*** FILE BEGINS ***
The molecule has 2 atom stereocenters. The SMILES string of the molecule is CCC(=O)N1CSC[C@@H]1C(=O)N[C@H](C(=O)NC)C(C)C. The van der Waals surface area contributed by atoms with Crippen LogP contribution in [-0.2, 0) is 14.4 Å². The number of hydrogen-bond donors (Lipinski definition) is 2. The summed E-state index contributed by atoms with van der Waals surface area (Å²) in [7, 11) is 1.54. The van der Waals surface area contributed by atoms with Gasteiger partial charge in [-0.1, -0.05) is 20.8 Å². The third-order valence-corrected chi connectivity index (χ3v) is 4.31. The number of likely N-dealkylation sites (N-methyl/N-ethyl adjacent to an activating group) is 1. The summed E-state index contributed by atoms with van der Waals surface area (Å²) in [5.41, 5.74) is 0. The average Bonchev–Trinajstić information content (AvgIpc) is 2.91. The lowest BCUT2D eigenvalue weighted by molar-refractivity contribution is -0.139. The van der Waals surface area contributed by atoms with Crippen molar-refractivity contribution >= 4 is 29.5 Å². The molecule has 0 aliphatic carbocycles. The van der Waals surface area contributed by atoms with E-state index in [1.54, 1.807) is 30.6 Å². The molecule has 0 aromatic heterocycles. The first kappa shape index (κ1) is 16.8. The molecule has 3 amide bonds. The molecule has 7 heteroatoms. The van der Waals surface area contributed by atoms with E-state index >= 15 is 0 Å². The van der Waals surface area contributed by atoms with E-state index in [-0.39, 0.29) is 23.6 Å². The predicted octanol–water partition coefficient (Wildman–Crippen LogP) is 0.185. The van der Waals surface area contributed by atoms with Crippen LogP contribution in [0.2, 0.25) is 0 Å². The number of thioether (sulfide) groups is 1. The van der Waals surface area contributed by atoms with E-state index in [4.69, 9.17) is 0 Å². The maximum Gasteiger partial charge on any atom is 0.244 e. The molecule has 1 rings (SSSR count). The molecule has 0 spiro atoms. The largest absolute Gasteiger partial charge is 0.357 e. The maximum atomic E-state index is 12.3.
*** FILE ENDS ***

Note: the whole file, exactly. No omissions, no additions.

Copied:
The molecule has 2 atom stereocenters. The SMILES string of the molecule is CCC(=O)N1CSC[C@@H]1C(=O)N[C@H](C(=O)NC)C(C)C. The van der Waals surface area contributed by atoms with Crippen LogP contribution in [-0.2, 0) is 14.4 Å². The number of hydrogen-bond donors (Lipinski definition) is 2. The summed E-state index contributed by atoms with van der Waals surface area (Å²) in [7, 11) is 1.54. The van der Waals surface area contributed by atoms with Gasteiger partial charge in [-0.1, -0.05) is 20.8 Å². The third-order valence-corrected chi connectivity index (χ3v) is 4.31. The number of likely N-dealkylation sites (N-methyl/N-ethyl adjacent to an activating group) is 1. The summed E-state index contributed by atoms with van der Waals surface area (Å²) in [5.41, 5.74) is 0. The average Bonchev–Trinajstić information content (AvgIpc) is 2.91. The lowest BCUT2D eigenvalue weighted by molar-refractivity contribution is -0.139. The van der Waals surface area contributed by atoms with Crippen molar-refractivity contribution >= 4 is 29.5 Å². The molecule has 0 aliphatic carbocycles. The van der Waals surface area contributed by atoms with E-state index in [1.54, 1.807) is 30.6 Å². The molecule has 0 aromatic heterocycles. The first kappa shape index (κ1) is 16.8. The molecule has 3 amide bonds. The molecule has 7 heteroatoms. The van der Waals surface area contributed by atoms with E-state index >= 15 is 0 Å². The van der Waals surface area contributed by atoms with E-state index in [-0.39, 0.29) is 23.6 Å². The predicted octanol–water partition coefficient (Wildman–Crippen LogP) is 0.185. The van der Waals surface area contributed by atoms with Crippen LogP contribution in [0.2, 0.25) is 0 Å². The number of thioether (sulfide) groups is 1. The van der Waals surface area contributed by atoms with E-state index in [4.69, 9.17) is 0 Å². The maximum Gasteiger partial charge on any atom is 0.244 e. The molecule has 1 rings (SSSR count). The molecule has 0 spiro atoms. The largest absolute Gasteiger partial charge is 0.357 e. The maximum atomic E-state index is 12.3.